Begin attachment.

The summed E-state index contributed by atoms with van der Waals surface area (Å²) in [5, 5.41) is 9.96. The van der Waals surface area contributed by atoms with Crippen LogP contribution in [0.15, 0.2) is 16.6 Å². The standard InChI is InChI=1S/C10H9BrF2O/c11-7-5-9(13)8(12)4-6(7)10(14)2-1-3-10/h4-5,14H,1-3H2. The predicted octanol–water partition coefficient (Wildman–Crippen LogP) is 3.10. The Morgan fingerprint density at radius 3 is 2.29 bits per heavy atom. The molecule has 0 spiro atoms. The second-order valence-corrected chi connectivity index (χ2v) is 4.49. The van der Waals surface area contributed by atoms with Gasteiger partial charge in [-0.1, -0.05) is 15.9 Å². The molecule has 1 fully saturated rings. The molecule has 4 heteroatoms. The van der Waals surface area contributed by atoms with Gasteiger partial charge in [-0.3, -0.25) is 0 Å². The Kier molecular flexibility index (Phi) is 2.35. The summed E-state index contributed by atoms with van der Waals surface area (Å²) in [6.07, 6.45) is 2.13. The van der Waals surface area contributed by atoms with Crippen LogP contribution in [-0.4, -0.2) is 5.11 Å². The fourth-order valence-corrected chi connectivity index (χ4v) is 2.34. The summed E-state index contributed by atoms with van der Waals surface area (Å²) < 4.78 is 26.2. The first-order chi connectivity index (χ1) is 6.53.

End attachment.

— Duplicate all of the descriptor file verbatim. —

The summed E-state index contributed by atoms with van der Waals surface area (Å²) in [5, 5.41) is 9.96. The van der Waals surface area contributed by atoms with Crippen LogP contribution in [0.15, 0.2) is 16.6 Å². The standard InChI is InChI=1S/C10H9BrF2O/c11-7-5-9(13)8(12)4-6(7)10(14)2-1-3-10/h4-5,14H,1-3H2. The predicted octanol–water partition coefficient (Wildman–Crippen LogP) is 3.10. The Morgan fingerprint density at radius 3 is 2.29 bits per heavy atom. The molecule has 0 spiro atoms. The second-order valence-corrected chi connectivity index (χ2v) is 4.49. The van der Waals surface area contributed by atoms with Gasteiger partial charge in [-0.1, -0.05) is 15.9 Å². The molecule has 1 fully saturated rings. The molecule has 4 heteroatoms. The van der Waals surface area contributed by atoms with Gasteiger partial charge in [-0.3, -0.25) is 0 Å². The Kier molecular flexibility index (Phi) is 2.35. The summed E-state index contributed by atoms with van der Waals surface area (Å²) in [6.07, 6.45) is 2.13. The van der Waals surface area contributed by atoms with Crippen LogP contribution in [-0.4, -0.2) is 5.11 Å². The fourth-order valence-corrected chi connectivity index (χ4v) is 2.34. The summed E-state index contributed by atoms with van der Waals surface area (Å²) < 4.78 is 26.2. The first-order chi connectivity index (χ1) is 6.53.